The United States Federal Trade Commission (FTC (News - Alert)) released a staff report to help companies protect consumers’ privacy as they leverage facial recognition technologies to develop new commercial products and services.
The report, titled, “Facing Facts: Best Practices for Common Uses of Facial Recognition Technologies,” will cover all uses of facial recognition technologies whether in online social networks, mobile apps or in digital signage.
This biometric technology can be used to find an individual’s age range and gender which will help in the delivery of targeted advertising besides allowing the assessment of viewers’ emotions to decipher their activity. It also helps in identifying anonymous individuals in pictures using facial recognition.
These uses may infringe on a person’s privacy as it will identify otherwise anonymous individuals in public which may be misused leading to security issues.
“The commercial use of facial recognition technologies is still young. This creates a unique opportunity to ensure that as this industry grows, it does so in a way that respects the privacy interests of consumers while preserving the beneficial uses the technology has to offer,” said the report.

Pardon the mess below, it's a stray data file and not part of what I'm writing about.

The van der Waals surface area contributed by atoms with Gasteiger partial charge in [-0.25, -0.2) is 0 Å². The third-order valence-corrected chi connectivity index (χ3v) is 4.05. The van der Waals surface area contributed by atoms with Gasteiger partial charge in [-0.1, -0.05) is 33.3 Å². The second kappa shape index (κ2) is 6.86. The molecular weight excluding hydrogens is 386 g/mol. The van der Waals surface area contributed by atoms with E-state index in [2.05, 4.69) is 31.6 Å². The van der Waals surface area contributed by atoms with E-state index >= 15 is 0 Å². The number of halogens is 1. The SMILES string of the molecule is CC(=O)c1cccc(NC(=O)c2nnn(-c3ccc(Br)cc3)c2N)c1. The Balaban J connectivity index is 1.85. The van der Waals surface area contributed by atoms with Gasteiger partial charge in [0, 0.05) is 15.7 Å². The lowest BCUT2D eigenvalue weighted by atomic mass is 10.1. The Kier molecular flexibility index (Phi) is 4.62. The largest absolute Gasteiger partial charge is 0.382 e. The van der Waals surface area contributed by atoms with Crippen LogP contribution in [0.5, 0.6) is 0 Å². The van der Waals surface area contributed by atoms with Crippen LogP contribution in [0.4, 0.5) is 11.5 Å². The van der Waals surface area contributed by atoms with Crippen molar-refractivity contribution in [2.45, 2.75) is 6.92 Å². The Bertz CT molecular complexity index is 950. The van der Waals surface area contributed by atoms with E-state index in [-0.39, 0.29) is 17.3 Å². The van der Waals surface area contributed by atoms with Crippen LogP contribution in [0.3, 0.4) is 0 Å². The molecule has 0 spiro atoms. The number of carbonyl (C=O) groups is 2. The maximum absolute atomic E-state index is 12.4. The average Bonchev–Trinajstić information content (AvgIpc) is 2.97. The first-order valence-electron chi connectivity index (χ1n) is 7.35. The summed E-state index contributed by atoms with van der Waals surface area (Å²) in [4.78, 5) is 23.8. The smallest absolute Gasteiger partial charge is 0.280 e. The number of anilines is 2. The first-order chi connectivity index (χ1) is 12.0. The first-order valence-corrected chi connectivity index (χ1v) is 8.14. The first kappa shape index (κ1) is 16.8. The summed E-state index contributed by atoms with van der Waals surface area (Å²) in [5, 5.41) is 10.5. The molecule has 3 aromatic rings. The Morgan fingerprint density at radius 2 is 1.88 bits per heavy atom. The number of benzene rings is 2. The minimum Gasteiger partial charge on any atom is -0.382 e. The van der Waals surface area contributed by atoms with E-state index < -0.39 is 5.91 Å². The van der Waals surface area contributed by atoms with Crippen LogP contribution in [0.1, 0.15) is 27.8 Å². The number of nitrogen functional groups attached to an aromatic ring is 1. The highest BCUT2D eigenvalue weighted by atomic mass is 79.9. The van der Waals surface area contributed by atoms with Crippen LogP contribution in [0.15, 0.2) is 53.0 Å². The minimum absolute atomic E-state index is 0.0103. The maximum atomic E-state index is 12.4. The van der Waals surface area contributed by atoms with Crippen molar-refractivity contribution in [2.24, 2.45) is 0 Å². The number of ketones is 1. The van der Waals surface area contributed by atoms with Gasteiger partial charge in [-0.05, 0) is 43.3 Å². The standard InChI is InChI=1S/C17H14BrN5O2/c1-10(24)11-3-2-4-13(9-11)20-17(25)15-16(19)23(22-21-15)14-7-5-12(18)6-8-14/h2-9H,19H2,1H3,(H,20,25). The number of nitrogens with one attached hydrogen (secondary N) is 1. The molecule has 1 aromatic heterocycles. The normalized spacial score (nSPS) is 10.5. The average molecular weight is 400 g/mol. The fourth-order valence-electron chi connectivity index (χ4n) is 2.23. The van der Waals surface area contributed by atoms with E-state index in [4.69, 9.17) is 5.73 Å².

In order to control the use of facial recognition technologies, the FTC staff report guides companies to design their services with consumer privacy in mind; develop reasonable security protections for the information they collect, and have a methodology to find which information to keep and how and when to dispose of it with due consideration for the sensitivity of the information.
Social networks that have incorporated facial recognition features have to enlighten consumers on how the feature works, what data it collects and the usage of the data besides providing a choice to opt out of allowing biometric data to be collected and used for facial recognition. Users should be able to turn off the feature and also permanently delete all biometric data previously collected. The report also controls the usage of biometric information in any way without the consumer’s permission.
Recently, facial recognition technology used during the presidential debates has found that President Barack Obama performed better in the second debate held at Hofstra University than the first one. Obama seemed to be more confident, showed a wider range of emotions and made a stronger emotional connection with the audience. The findings are based on a commercial software program called Face Reader which follows some 400 muscles on a human face to monitor emotions.
Edited by Rachel Ramsey